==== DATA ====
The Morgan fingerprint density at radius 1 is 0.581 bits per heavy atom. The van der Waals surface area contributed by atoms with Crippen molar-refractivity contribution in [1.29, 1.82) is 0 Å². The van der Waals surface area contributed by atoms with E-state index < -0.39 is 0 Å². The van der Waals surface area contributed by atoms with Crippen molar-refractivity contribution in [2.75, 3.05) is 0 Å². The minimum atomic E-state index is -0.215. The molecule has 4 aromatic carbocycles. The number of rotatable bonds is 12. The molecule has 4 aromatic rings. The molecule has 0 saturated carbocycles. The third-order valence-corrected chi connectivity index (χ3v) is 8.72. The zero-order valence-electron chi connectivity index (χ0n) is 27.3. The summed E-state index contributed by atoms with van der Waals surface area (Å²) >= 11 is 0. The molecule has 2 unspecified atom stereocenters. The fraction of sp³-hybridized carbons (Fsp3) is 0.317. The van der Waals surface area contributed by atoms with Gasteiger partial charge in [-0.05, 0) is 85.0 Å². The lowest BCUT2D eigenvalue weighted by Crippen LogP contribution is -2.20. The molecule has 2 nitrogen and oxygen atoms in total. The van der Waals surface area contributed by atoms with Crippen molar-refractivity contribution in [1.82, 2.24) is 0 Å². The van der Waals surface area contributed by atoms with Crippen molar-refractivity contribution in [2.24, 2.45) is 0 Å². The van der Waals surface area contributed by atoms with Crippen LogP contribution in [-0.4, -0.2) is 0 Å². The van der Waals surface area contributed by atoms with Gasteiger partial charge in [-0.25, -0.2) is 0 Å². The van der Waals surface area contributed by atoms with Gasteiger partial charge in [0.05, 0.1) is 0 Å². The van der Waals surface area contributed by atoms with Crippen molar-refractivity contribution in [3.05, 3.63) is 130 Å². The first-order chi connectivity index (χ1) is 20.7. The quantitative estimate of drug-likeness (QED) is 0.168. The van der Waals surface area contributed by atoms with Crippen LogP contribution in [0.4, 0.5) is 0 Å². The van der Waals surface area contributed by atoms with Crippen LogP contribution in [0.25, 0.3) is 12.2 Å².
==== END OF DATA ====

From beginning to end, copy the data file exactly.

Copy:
The Morgan fingerprint density at radius 1 is 0.581 bits per heavy atom. The van der Waals surface area contributed by atoms with Crippen molar-refractivity contribution in [1.29, 1.82) is 0 Å². The van der Waals surface area contributed by atoms with E-state index < -0.39 is 0 Å². The van der Waals surface area contributed by atoms with Crippen molar-refractivity contribution in [2.75, 3.05) is 0 Å². The minimum atomic E-state index is -0.215. The molecule has 4 aromatic carbocycles. The number of rotatable bonds is 12. The molecule has 4 aromatic rings. The molecule has 0 saturated carbocycles. The third-order valence-corrected chi connectivity index (χ3v) is 8.72. The zero-order valence-electron chi connectivity index (χ0n) is 27.3. The summed E-state index contributed by atoms with van der Waals surface area (Å²) >= 11 is 0. The molecule has 2 unspecified atom stereocenters. The fraction of sp³-hybridized carbons (Fsp3) is 0.317. The van der Waals surface area contributed by atoms with Gasteiger partial charge in [-0.05, 0) is 85.0 Å². The lowest BCUT2D eigenvalue weighted by Crippen LogP contribution is -2.20. The molecule has 2 nitrogen and oxygen atoms in total. The van der Waals surface area contributed by atoms with Crippen molar-refractivity contribution in [1.82, 2.24) is 0 Å². The van der Waals surface area contributed by atoms with Crippen molar-refractivity contribution in [2.24, 2.45) is 0 Å². The van der Waals surface area contributed by atoms with Crippen LogP contribution in [-0.4, -0.2) is 0 Å². The van der Waals surface area contributed by atoms with Gasteiger partial charge in [-0.25, -0.2) is 0 Å². The van der Waals surface area contributed by atoms with Gasteiger partial charge in [0.05, 0.1) is 0 Å². The van der Waals surface area contributed by atoms with Crippen molar-refractivity contribution in [3.05, 3.63) is 130 Å². The first-order chi connectivity index (χ1) is 20.7. The quantitative estimate of drug-likeness (QED) is 0.168. The van der Waals surface area contributed by atoms with Crippen LogP contribution in [0.4, 0.5) is 0 Å². The van der Waals surface area contributed by atoms with Crippen LogP contribution in [0.25, 0.3) is 12.2 Å².